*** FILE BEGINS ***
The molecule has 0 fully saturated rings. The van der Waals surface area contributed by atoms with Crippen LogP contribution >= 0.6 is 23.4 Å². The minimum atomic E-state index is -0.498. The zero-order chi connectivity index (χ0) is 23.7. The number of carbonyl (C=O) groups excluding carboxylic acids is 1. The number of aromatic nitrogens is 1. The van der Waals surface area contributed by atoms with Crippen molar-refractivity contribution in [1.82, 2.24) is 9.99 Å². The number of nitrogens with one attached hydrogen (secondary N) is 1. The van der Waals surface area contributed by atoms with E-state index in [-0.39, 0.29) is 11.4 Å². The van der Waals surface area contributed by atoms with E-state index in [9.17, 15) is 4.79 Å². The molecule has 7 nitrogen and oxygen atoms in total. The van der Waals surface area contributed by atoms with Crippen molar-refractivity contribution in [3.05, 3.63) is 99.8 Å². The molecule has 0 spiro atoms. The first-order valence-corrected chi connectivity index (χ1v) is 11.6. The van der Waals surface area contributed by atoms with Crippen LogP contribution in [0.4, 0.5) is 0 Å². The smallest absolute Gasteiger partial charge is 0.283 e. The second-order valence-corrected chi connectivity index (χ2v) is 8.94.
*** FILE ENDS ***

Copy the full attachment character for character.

The molecule has 0 fully saturated rings. The van der Waals surface area contributed by atoms with Crippen LogP contribution >= 0.6 is 23.4 Å². The minimum atomic E-state index is -0.498. The zero-order chi connectivity index (χ0) is 23.7. The number of carbonyl (C=O) groups excluding carboxylic acids is 1. The number of aromatic nitrogens is 1. The van der Waals surface area contributed by atoms with Crippen molar-refractivity contribution in [1.82, 2.24) is 9.99 Å². The number of nitrogens with one attached hydrogen (secondary N) is 1. The van der Waals surface area contributed by atoms with E-state index in [-0.39, 0.29) is 11.4 Å². The van der Waals surface area contributed by atoms with E-state index in [9.17, 15) is 4.79 Å². The molecule has 7 nitrogen and oxygen atoms in total. The van der Waals surface area contributed by atoms with Crippen molar-refractivity contribution in [3.05, 3.63) is 99.8 Å². The molecule has 0 spiro atoms. The first-order valence-corrected chi connectivity index (χ1v) is 11.6. The van der Waals surface area contributed by atoms with Crippen LogP contribution in [0.4, 0.5) is 0 Å². The smallest absolute Gasteiger partial charge is 0.283 e. The second-order valence-corrected chi connectivity index (χ2v) is 8.94.